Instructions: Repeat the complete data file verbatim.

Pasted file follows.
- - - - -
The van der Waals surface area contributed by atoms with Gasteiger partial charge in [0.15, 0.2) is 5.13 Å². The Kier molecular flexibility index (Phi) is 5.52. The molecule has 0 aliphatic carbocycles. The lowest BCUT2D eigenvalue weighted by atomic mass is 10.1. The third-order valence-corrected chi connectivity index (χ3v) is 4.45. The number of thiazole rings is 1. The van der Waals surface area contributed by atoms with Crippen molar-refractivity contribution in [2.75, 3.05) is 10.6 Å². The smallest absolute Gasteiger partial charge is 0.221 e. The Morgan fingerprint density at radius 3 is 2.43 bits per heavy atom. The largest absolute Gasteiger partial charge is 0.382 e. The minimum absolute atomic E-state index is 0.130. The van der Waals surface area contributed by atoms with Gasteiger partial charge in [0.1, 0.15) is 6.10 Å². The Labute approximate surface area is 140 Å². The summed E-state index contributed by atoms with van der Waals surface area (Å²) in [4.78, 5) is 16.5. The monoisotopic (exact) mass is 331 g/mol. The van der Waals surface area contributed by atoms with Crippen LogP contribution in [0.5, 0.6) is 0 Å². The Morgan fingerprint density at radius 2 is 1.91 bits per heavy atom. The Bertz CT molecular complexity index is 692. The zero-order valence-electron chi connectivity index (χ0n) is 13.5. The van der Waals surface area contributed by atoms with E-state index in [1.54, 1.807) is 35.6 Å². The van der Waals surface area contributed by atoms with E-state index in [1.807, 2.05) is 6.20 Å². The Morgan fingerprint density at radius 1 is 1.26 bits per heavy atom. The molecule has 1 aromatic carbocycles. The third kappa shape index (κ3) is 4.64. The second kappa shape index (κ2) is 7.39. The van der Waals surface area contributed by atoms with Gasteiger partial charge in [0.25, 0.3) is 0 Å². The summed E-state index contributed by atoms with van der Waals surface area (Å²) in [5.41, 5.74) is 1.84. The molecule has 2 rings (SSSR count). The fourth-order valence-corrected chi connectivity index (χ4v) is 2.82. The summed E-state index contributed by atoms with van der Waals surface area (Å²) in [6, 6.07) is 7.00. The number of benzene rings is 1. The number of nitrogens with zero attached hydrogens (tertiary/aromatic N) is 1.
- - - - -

The van der Waals surface area contributed by atoms with Gasteiger partial charge in [0.15, 0.2) is 5.13 Å². The Kier molecular flexibility index (Phi) is 5.52. The molecule has 0 aliphatic carbocycles. The lowest BCUT2D eigenvalue weighted by atomic mass is 10.1. The third-order valence-corrected chi connectivity index (χ3v) is 4.45. The number of thiazole rings is 1. The van der Waals surface area contributed by atoms with Crippen molar-refractivity contribution in [2.75, 3.05) is 10.6 Å². The smallest absolute Gasteiger partial charge is 0.221 e. The Morgan fingerprint density at radius 3 is 2.43 bits per heavy atom. The largest absolute Gasteiger partial charge is 0.382 e. The minimum absolute atomic E-state index is 0.130. The van der Waals surface area contributed by atoms with Gasteiger partial charge in [0.1, 0.15) is 6.10 Å². The Labute approximate surface area is 140 Å². The summed E-state index contributed by atoms with van der Waals surface area (Å²) in [4.78, 5) is 16.5. The monoisotopic (exact) mass is 331 g/mol. The van der Waals surface area contributed by atoms with Crippen LogP contribution in [0.5, 0.6) is 0 Å². The Morgan fingerprint density at radius 2 is 1.91 bits per heavy atom. The Bertz CT molecular complexity index is 692. The zero-order valence-electron chi connectivity index (χ0n) is 13.5. The van der Waals surface area contributed by atoms with E-state index in [1.54, 1.807) is 35.6 Å². The van der Waals surface area contributed by atoms with E-state index in [1.807, 2.05) is 6.20 Å². The Morgan fingerprint density at radius 1 is 1.26 bits per heavy atom. The molecule has 1 aromatic carbocycles. The third kappa shape index (κ3) is 4.64. The second kappa shape index (κ2) is 7.39. The van der Waals surface area contributed by atoms with Gasteiger partial charge in [0.25, 0.3) is 0 Å². The summed E-state index contributed by atoms with van der Waals surface area (Å²) in [5.41, 5.74) is 1.84. The molecule has 2 rings (SSSR count). The fourth-order valence-corrected chi connectivity index (χ4v) is 2.82. The summed E-state index contributed by atoms with van der Waals surface area (Å²) in [6, 6.07) is 7.00. The number of benzene rings is 1. The number of nitrogens with zero attached hydrogens (tertiary/aromatic N) is 1.